Lena Jackson: Darkness Brim

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Photo courtesy of Casha Sledge

Lena Jackson is an emcee from Raleigh, North Carolina with her origins in poetry. Her debut EP “Darkness Brim” combines the raw vulnerability of poetry with Hip-Hop’s aggressiveness. The release finds Jackson tackling subjects that are rarely touched upon in Hip-Hop but are relatable to many.

Darkness Brim is a 10-track EP that features appearances by Precyce Politix and Maestra, with production handled by Shaun “Pyro” Crawford, Kyle Beats, Ryan Crabtree, Anno Domini Nation, and P.A.T Junior.

Lena Jackson spoke to The Real Hip-Hop about her transition from poetry to rap, how she coped with the loss of her father, and her debut EP, Darkness Brim.

TRHH: Why’d you call the new EP “Darkness Brim”?

Lena Jackson: The title “Darkness Brim” is actually the title of a poem I wrote a very long time ago. I stumbled on the poem while I was cleaning up. I keep all of my poems, even back from my teenage years. The poem itself wasn’t all that great to me. It could have used work, but the overall theme of that poem was just talking about how life seems on the surface. How the world is trying to be perfect on the surface but there’s always these darker things going on in life that we don’t want to talk about. The Darkness Brim title is just a title that I came up with a long time ago to represent some of those darker things that everyone is always trying to hide or keep secret so we feel like we have ourselves together.

TRHH: What made you want to become an emcee coming from a poetry background?

Lena Jackson: The spark for me was when I became a teenager and started seeing my peers, most of them being male because I was a tomboy, rapping in cypher’s and stuff like that. I always like Hip-Hop and listened to rap music, but when I saw them outside or in the cafeteria doing it, it just lit the fire under me. I got so excited and I wanted to be a part of that and I also wanted to beat them [laughs]. I would tell myself, “I can do better than that.” It was a slight bit of competitiveness there, but it was motivation for me. I really started modifying my poetry and making it bar-like. I’d bring it into those rap circles and they would be really impressed by it because it had a different kind of sound to it. It was clearly a lot more poetic. I would just kind of build from there and it became my main thing. Poetry is my first love, but being an emcee is my main thing now.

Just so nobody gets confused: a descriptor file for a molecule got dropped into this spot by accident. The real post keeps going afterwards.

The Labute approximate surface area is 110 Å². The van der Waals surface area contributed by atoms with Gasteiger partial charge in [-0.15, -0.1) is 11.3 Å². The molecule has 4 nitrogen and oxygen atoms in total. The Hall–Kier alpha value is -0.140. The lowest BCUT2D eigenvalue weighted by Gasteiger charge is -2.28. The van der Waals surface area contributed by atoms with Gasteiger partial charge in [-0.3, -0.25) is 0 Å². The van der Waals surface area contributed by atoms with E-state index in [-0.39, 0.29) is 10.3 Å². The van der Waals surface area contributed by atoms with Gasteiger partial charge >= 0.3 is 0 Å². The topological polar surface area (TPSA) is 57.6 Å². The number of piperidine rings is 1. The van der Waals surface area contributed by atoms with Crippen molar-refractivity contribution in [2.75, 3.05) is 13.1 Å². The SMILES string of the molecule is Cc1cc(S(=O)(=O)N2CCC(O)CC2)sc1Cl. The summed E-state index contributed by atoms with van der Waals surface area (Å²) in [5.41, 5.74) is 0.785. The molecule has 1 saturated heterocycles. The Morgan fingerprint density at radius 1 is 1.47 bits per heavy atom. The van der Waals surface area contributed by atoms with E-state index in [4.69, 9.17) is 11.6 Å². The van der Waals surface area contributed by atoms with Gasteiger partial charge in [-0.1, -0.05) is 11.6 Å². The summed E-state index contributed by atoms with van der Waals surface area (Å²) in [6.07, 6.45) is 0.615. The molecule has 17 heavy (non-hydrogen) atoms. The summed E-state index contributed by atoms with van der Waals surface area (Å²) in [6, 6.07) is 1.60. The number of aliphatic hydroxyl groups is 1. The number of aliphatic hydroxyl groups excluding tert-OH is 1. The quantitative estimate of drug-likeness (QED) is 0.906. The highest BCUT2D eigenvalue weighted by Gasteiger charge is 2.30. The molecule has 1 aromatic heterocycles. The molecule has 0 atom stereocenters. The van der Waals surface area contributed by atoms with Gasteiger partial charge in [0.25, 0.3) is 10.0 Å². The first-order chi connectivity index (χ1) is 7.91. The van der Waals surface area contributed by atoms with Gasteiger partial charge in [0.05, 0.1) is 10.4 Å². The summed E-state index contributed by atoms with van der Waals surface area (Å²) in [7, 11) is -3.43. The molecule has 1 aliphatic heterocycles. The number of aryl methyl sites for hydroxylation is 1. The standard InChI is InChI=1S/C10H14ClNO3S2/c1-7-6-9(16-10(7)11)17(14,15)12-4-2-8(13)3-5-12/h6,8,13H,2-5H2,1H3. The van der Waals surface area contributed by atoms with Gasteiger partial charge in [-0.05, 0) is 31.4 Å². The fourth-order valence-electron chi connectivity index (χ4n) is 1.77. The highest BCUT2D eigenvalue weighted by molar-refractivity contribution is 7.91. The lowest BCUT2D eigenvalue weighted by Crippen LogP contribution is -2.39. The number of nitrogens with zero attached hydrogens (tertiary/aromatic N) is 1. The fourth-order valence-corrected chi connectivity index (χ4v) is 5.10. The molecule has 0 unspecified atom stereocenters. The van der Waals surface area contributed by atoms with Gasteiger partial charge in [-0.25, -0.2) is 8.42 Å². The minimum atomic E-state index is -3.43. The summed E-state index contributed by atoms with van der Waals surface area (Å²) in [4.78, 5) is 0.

TRHH: Was it difficult for you to transition from writing poems to writing raps?

Lena Jackson: No. It really wasn’t because the subject matter didn’t alter all that much, it was more so the technique between how you’re writing and reciting a poem as opposed to writing a lyric or spitting a bar a certain way. I did learn more about rhythm and cadence and stuff like that when rapping over a beat. That took some practice, but to me I loved it. I love learning how to do things differently and doing things better. It was a challenge that I was always up for. To me it didn’t feel hard. I felt like it was natural and where I should have always been, to be honest.

TRHH: How’d you link up with Precyce Politix for ‘Siberia’?

Lena Jackson: Well, Precyce and I have actually been dating for three years [laughs].

TRHH: What??!?!?